Trolls and the Junk Science
One of the blog readers asked me to publish his thoughts, which I gladly do. I only touched formatting, not the content.
I decided to write this after hearing this term once again and immediately thinking of the Copyright Trolls going after people for allegedly illegally sharing copyrighted adult movies via torrents. When I first found out what Copyright Trolls were, I couldn’t believe it – seriously. What a bunch of bottom feeding low life bozos. Hard to believe our legal system allows such activity to occur.
So what is Junk Science? According to junkscience.com, Junk Science is “faulty scientific data and analysis used to advance special interests and hidden agendas.” One of the “Special Interest” listed on the Junk Science site is “Personal injury lawyers.” Read the following details on these lawyers and tell me if you don’t think the Trolls fit in this category.
“Personal injury lawyers – sometimes referred to simply as trial lawyers (as in the American Association of Trial Lawyers or ATLA), may use junk science to extort settlements from deep-pocketed businesses or to bamboozle juries into awarding huge verdicts.”
Well, the “John Does” are not deep-pocketed businesses, but file against enough of them and you are doing pretty well at creating a virtual deep-pocket of income.
“…to advance special interests and hidden agendas.” Boy if that doesn’t hit close to home (or Troll Hole)… The agenda of the Copyright Trolls is to make as much money from settling with alleged illegal downloaders, not to determine true culpability. Make no mistake that pure profit guides this effort. If they would actually take the time to try to determine if the owner of the IP address is responsible for the downloading/sharing, the Troll profit margin drops pretty fast. Anyone have an idea of how much computer forensic analysis of a single system would run??? One Web site gives a general forensic examination estimate of 5-35 hours at variable rate of $125 – $175. OK, estimate a minimum of $600, to over $6,000. How many systems do you have in your household? Many homes have a couple – multiply the examination cost even more. Let’s not forget the possible analysis of the network modem and other network equipment (firewall/routers, switches, hubs, etc.). Depending on the situation, these could be central to culpability. If the analysis fails to disclose the file or indication that the file resided on the system, the Trolls are really risking their bottom line (profit). The burden of proof may be lower is a civil proceeding, but you are still presumed to be innocent unless proven otherwise — Burden of proof is still on the Trolls. And let’s not forget who is doing this specialized analysis… Employees of the trolls — do we see a vested interest in this???? And what is the training and certifications for those who are doing this analysis? Having a computer science degree does not necessarily give you training or experience in investigations, objectivity, evidence collection, and computer forensic analysis. If person(s) working for the Trolls to collect the IP addresses are not certified computer forensic examiner or at least a trained investigator, the flood gates of questions can be raised as to their ability, competency, and impartiality to accurately perform such activities.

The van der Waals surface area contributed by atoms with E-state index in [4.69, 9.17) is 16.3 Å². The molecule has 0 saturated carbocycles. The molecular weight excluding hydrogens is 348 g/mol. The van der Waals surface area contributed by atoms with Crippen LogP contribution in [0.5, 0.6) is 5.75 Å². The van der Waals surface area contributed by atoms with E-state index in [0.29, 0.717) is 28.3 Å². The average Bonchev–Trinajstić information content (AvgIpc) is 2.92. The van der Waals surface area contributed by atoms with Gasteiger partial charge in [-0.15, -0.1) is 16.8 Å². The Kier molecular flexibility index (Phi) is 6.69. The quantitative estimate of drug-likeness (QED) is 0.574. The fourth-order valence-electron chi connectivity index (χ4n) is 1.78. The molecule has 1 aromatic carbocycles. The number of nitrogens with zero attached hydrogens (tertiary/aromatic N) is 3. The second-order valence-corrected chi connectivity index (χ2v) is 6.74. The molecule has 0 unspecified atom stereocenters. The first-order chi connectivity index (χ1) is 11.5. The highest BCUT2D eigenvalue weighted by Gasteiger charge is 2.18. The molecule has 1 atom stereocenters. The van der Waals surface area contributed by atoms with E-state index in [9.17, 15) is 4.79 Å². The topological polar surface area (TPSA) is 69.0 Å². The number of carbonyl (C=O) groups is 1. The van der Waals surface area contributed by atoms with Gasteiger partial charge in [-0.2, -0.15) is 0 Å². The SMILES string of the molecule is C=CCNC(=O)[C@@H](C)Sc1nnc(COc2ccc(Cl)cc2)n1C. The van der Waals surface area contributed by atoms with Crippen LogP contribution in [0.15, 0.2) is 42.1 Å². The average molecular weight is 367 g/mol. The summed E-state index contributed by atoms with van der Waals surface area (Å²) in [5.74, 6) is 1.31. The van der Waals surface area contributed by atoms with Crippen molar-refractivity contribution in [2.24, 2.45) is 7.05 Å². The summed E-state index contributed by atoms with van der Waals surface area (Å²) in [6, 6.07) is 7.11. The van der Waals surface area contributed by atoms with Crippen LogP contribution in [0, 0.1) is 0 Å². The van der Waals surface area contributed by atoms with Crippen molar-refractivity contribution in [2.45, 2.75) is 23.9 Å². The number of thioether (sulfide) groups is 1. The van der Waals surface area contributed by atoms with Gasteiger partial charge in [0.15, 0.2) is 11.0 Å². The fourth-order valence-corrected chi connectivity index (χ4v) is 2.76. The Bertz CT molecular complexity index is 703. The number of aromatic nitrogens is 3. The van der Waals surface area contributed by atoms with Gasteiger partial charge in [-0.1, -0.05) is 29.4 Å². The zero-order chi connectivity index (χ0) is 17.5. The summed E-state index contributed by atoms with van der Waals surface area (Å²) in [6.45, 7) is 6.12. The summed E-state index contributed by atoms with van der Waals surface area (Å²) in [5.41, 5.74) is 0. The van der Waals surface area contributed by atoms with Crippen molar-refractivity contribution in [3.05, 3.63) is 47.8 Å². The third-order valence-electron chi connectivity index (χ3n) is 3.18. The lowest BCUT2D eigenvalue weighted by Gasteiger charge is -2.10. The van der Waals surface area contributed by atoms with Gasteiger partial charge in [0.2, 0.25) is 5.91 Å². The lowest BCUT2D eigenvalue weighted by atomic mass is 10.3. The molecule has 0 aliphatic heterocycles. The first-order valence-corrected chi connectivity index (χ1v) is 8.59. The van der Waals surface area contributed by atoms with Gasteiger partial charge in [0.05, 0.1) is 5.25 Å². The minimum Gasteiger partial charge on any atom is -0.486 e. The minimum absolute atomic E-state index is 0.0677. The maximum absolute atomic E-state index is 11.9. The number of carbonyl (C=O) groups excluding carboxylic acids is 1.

“faulty scientific data and analysis”. Another area in which the Trolls excel in. First problem is the method the Trolls use to collect the offending IP addresses. It may be as simple as having someone sit in front of a Torrent client and write down the sharing IP addresses. The fact is we do not know and cannot examine the method independently. One of the Trolls is claiming that they spent over $250K in developing special software to collect offender IP addresses. The Troll makes the claim that the software is flawless. I know, stop laughing and read on. OK, so how many of you think all the money Microsoft spent on developing Windows prevented mistakes and vulnerabilities in the software? Who knows, maybe the software is simple and works as claimed. You of course need to have an independent party test out the method and software repeatedly to truly determine this. This will likely never happen, as it isn’t in the business plan of the Trolls. It costs more money and the risk of a negative finding isn’t worth jeopardizing their income.